although if you look at the roof line of the section connecting between the two sections are straight the right side should be straight but appears to be leaning. Is this Perspective issue because i Could only get just across the road from The church to to take the picture.
I was standing actually below the Church. I had on Tripod and thought I had the camera Level based on the Ridge line of the section in the middle Plus In iPhoto I used Straighten photo so roof line and the edge of building was straight and at right angle.
A larger image can be seen on my gallery under the album that shows picture of the same Church.
Philip, What you're seeing is the typical leaning in of the sides of the photo when the camera is slightly tilted upward. In this case the horizontal roof line is not important. You want the telephone pole on the left and the right edge of the building to be perfectly vertical. Even in this case the ridge line of the roof center may not be perfectly horizontal unless it's directly in the center of the frame. These ultra wa lenses are not easy to get perfect photos. That's why there are PC lenses and software adjustments.
Phillip, this is common Keystoning. Tall buildings and churches with tall steeples are always a challenge. I usually get back enough to make sure the highest point of the building is in my viewfinder when my lens is NOT tilted up. You want to make sure the lens is level back to front. Cropping will remove any foreground that you had to include. There is also software to correct Keystoning.
Would the keystoning Tool be in Photoshop as well? I have Photoshop CS 5.5.
The Distance was not feasible as I had to go in someone's yard to get the shot I did. It was about as far back as I could without rubbing up against the house. The owner would't appreciate my doing that.
I've added additional Pictures to this gallery Item Providence 2013 I used two lens to take pictures the lens stated in subject. and the 55-200mm Classified as kit lens. It will be obvious which are taken with the 10-24
Same location just in the cemetery same conditions same day. All processed with either Lightroon or Photoshop.
There's another problem here that you'll want to keep in mind. It appears to me that your camera was placed about in line with the arch in the connecting section or maybe even a bit to the right of that. But to get the image you wanted, you then pointed the camera to the left, adding yet another perspective problem in addition to that caused by pointing the camera up. In this case, it would likely have been best, if at all possible, to place your camera in line with the center of the red door. In other words, place you camera in line with the center of the image you intend to capture.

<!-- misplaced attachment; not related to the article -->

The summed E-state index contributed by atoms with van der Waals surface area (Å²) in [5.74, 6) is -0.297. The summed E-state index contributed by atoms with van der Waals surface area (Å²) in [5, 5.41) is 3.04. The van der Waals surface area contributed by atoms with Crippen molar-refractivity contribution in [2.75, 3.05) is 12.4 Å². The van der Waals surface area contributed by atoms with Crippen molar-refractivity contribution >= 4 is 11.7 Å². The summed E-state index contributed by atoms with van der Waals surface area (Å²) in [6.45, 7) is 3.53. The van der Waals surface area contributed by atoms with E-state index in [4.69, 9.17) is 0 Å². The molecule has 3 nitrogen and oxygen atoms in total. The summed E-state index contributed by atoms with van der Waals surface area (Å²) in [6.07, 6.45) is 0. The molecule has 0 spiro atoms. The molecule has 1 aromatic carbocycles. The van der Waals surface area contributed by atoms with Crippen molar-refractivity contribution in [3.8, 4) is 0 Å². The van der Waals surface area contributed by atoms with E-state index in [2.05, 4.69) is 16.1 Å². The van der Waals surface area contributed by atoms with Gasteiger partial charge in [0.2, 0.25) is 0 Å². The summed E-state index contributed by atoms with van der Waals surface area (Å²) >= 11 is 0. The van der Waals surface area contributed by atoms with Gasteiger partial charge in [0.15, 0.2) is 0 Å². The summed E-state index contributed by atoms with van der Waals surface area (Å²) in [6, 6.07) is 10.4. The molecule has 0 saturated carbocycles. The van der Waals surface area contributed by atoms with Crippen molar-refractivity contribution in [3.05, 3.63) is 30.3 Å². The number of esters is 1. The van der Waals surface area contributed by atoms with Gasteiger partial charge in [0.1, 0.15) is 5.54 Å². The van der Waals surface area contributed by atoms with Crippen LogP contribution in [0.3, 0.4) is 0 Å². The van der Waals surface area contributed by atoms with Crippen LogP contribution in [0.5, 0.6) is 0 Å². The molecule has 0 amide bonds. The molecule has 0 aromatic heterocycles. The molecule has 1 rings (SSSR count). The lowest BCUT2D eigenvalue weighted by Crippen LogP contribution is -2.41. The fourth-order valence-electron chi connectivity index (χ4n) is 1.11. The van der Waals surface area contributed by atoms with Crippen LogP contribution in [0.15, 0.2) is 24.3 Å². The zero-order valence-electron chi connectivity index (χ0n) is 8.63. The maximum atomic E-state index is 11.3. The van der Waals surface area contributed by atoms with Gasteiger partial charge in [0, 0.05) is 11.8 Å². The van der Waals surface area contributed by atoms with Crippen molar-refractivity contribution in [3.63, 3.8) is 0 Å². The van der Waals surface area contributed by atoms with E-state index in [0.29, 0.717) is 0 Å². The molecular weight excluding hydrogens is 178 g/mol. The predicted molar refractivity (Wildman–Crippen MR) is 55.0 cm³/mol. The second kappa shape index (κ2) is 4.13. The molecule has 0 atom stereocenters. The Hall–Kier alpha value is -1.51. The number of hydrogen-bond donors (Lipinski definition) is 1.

That said, I probably wouldn't have included anything left of the tree anyway unless there's some real importance to you about the pavilion and basketball thing off in the distance. If you didn't need to include that stuff in the photo, then camera placement would not, of course, be in line with the red door.
Finally, I usually correct tilt using verticals when possible. One would assume that the steeple is vertical, but it may not be correct to assume that the rooflines are. Note that even in your second image, the steeple is leaning to the right and I bet it's not really like that.
You could be a victim of both perspective and distortion. Perspective effects (shrinkage with increasing distance from viewpoint) will be accentuated the wider the lens.
In the sample photograph the large expanse of green foreground, the road and the light pole all add no value to the photograph's composition in which the church itself is clearly the intended subject.
I think you would get better results by zooming in on the church and tree. The longer focal length will help to de-emphasize the perspective effect and give a more natural looking result. Zoom in enough to eliminate the pole from the image altogether. Then clone the wire cables away in Photoshop . Also if you can, lift the camera as high as possible to diminish the vertical perspective effect. Tip: Use live view to focus and compose if you have to hold it above your head.